Environment, agriculture and media experts at a workshop have called for making joint efforts to bring land reforms, ensure food security and halt onslaught of corporate farming in the country by taking all stakeholders on board.
“The government should change its outdated mindset and come forward with a positive and farmers-friendly approach to redistribute land among peasants and provide financial backup aid to them for growing crops so that they could get their livelihood peacefully,” the experts said, while speaking at the capacity-building workshop for media persons, land reforms, food security and poverty organised by the Society for Conservation and Protection of Environment (Scope) and the National Peasants Coalition of Pakistan (NPCP) in collaboration with the Oxfam Novib and the International Land Coalition.
“Agriculture is the mainstay of the Pakistan economy, accounting for 25% of GDP, 60 percent of export earnings and 48 percent of employment,” said Tanveer Arif, Chief Executive Officer (CEO) SCOPE in his presentation on land reforms.
He said that poverty and food security issues are closely linked to land and that was why the International Land Coalition was formed. “We are working on benefits and losses of corporate sector. Food and fuel prices are rising world-wide and they have become a global issue, causing agriculture crisis. Climate change is also affecting agriculture sector,” he observed. He said that some 20.9 million hectares of land (26% of the country) is cultivated, of which 76% is irrigated by a vast network of canals, dams and barrages of Indus River System.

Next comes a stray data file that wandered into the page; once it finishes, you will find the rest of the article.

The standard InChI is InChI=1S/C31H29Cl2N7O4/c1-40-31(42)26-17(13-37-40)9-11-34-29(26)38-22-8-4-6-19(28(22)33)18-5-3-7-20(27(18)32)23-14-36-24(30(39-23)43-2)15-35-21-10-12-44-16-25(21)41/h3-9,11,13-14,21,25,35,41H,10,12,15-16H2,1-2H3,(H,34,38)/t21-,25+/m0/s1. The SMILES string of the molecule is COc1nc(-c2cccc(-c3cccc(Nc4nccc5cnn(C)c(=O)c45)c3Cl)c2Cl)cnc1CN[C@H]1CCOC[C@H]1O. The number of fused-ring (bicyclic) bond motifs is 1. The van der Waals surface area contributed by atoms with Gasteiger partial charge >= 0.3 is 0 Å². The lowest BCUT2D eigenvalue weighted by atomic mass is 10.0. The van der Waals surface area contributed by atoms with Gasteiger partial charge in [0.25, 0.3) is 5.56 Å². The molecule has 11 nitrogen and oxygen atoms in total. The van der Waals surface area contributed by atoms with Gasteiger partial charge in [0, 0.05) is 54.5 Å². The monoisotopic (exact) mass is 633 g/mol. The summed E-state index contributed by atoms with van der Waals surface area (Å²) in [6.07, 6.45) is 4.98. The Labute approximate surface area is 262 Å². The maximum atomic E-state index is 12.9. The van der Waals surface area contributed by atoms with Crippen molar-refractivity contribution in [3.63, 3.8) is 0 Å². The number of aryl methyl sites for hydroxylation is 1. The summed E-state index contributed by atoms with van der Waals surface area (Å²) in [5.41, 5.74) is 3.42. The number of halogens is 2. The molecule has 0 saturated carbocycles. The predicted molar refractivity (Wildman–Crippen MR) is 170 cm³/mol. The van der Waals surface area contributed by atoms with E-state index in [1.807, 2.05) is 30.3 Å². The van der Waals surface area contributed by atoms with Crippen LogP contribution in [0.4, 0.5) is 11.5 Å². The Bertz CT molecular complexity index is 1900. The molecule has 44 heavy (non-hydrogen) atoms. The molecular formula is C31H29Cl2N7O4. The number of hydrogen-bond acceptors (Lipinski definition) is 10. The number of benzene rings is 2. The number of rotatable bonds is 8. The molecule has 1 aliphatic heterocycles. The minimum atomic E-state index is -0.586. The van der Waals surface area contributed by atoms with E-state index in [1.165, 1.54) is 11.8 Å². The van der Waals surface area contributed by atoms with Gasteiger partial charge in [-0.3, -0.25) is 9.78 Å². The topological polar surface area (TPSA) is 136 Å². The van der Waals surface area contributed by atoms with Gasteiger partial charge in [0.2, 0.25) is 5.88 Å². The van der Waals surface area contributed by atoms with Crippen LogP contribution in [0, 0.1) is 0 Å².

NPCP Network Co-ordinator Waheed Jamali said that several organisations are working for brining agrarian reforms, but work in this regard is still not effective, hence, there is dire need to work with concrete measures to raise land reforms issue at government level.
He said, “The media is our big stakeholder, but the coverage on land reforms has been low. Hence there is also need to expand coverage on land reforms, food security and other farmers’ issues. We will visit different areas of the country and invite media persons so as to guide them in highlighting peasants’ issues in real manner, he said. Mehmood, a peasant’s leader, said that poor people had been compelled to compromise on education of their children, particularly girls due to food and other needs as they could not afford education expenses.